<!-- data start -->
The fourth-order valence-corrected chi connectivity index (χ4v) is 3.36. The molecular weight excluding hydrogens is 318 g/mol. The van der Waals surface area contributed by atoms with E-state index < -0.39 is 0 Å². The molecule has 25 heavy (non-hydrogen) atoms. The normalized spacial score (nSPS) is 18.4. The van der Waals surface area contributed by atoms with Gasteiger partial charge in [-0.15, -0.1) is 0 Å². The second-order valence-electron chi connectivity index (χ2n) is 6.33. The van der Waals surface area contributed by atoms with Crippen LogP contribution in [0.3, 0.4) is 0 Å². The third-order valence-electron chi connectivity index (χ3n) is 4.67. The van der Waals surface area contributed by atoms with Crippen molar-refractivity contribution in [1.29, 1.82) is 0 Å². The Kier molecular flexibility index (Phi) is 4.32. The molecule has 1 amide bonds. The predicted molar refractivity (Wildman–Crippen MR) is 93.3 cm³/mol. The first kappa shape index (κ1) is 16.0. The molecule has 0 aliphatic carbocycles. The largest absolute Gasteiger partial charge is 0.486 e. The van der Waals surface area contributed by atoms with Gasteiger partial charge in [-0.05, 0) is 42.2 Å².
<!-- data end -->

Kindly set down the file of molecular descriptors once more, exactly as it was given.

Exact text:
The fourth-order valence-corrected chi connectivity index (χ4v) is 3.36. The molecular weight excluding hydrogens is 318 g/mol. The van der Waals surface area contributed by atoms with E-state index < -0.39 is 0 Å². The molecule has 25 heavy (non-hydrogen) atoms. The normalized spacial score (nSPS) is 18.4. The van der Waals surface area contributed by atoms with Gasteiger partial charge in [-0.15, -0.1) is 0 Å². The second-order valence-electron chi connectivity index (χ2n) is 6.33. The van der Waals surface area contributed by atoms with Crippen LogP contribution in [0.3, 0.4) is 0 Å². The third-order valence-electron chi connectivity index (χ3n) is 4.67. The van der Waals surface area contributed by atoms with Crippen molar-refractivity contribution in [1.29, 1.82) is 0 Å². The Kier molecular flexibility index (Phi) is 4.32. The molecule has 1 amide bonds. The predicted molar refractivity (Wildman–Crippen MR) is 93.3 cm³/mol. The first kappa shape index (κ1) is 16.0. The molecule has 0 aliphatic carbocycles. The largest absolute Gasteiger partial charge is 0.486 e. The van der Waals surface area contributed by atoms with Gasteiger partial charge in [-0.05, 0) is 42.2 Å².